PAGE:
Contents

  • Overview
  • Problem
  • Solution
  • What is circuit
  • How it works
  • Composition of circuits
  • Iterative circuits
  • Debugging
  • Error handling
  • Timeouts
  • Running circuits in isolates
  • Spies
  • Profiler
  • Under the hood
  • Correspondence between asynchronous and synchronous constructs
  • Toward better syntax

Overview

Circuit library provides the level of abstraction that simplifies thinking about asynchronous programs and writing asynchronous code.

Features:

  • structured, readable asynchronous code
  • "then" callback hell is gone!
  • automatic parallelization and chaining
  • comprehensive error handling: synchronous and asynchronous errors are handled by the same interface. No error is left behind!
  • built-in support of isolates
  • debugging: all you want to know is printed
  • built-in performance analyzer: no sampling, accurate timing
  • small and intuitive API: just browse through this write-up - and you are ready to go!

Problem

Let's start with a trivial example.

Suppose we have a function that computes x + y asynchronously and returns result via Future, e.g.

Future<int> add(a, b) => new Future(() => a + b);

Our goal is to come up with the implementation that allows evaluation of expressions like

  • (1 + 2) + (3 + 4), or
  • (1 + 2) + (3 + 7) + (5 + 10), or even
  • ((1 + 2) + (3 + 4)) + ((5 + 6) + (7 + 27))

Moreover, we expect the system to run independent computations in parallel, so that (1 + 2) in the example above runs in parallel with (3+4), etc.

Solution

The following program computes 1+2+3+4.

Future<int> add4(a, b, c, d) {
  return new Circuit([
      (@out sum1) => sum1 << add(a, b),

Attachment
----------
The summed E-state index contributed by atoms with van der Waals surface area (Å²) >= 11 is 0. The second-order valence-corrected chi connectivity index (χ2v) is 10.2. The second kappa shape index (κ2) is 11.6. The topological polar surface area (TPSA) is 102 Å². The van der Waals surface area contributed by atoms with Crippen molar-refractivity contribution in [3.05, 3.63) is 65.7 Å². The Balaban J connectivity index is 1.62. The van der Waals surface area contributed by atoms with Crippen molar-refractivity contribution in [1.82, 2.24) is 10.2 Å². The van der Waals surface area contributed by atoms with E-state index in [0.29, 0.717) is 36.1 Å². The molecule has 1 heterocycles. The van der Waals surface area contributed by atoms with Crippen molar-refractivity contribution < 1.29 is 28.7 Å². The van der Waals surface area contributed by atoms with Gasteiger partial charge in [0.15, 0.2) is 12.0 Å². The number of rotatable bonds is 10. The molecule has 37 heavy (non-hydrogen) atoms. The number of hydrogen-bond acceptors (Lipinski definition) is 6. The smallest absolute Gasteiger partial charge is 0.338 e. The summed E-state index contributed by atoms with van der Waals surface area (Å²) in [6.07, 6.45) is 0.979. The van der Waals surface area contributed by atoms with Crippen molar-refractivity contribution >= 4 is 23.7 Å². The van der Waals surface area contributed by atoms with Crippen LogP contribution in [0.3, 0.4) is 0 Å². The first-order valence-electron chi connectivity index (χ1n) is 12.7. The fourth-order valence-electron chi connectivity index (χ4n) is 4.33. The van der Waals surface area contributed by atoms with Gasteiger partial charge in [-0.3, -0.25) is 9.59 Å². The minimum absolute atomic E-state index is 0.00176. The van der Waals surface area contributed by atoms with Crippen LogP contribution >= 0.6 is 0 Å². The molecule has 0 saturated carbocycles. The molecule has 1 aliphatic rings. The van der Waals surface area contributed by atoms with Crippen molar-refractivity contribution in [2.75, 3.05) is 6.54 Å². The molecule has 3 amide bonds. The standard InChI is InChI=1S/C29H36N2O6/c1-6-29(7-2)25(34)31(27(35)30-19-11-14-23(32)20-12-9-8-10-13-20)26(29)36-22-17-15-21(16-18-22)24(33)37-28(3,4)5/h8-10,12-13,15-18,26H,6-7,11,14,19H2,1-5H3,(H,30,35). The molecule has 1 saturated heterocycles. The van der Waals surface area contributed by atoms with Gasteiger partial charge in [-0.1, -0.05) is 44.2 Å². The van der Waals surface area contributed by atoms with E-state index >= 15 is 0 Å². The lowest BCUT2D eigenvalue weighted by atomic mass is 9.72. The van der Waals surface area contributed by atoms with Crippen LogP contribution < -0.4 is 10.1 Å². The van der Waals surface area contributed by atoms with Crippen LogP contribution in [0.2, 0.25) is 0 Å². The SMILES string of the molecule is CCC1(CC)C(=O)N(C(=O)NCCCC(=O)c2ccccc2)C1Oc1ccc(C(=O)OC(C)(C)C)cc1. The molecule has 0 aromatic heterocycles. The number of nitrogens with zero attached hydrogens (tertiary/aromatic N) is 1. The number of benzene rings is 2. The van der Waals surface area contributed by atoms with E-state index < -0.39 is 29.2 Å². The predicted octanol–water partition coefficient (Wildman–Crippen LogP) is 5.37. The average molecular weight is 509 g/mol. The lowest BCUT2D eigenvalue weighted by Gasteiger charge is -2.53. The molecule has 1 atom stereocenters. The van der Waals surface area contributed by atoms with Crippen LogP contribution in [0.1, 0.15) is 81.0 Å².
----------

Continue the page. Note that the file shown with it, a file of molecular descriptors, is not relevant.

(@out sum2) => sum2 << add(c, d), 
      (sum1, sum2, @out result) => result << add(sum1, sum2)
   ]);
}
main() {
   add4(1, 2, 3, 4).then(print); // prints 10
}

What is circuit

Circuit can be viewed as a set of interconnected gates. In the example above, there are 3 gates: first computes a + b, second - c + d, third - adds partial sums.

Gate is a device that reads inputs from input latches, and writes output into output latches.

Each gate defines its input and output latches and a dart function to be called as soon as all inputs are defined.

Latch is a device that accepts Future as input and produces value of this Future as output (when complete). To load future to latch, use "<<" operator.

Each gate gets activated at most once within a single run of circuit (important!).

For outside world, Circuit looks like a Future (Circuit implements Future interface). Circuit completes as soon as "result" latch gets defined.

When circuit completes, it stops propagating latch events to gates (in other words, circuit disintegrates).

Notice that according to the above definitions, gates that can run in parallel, will run in parallel automatically

How it works

Here's annotated version of the above example.

Future<int> add4(a, b, c, d) {
  // array of gate functions is passed as parameter to constructor
  return new Circuit([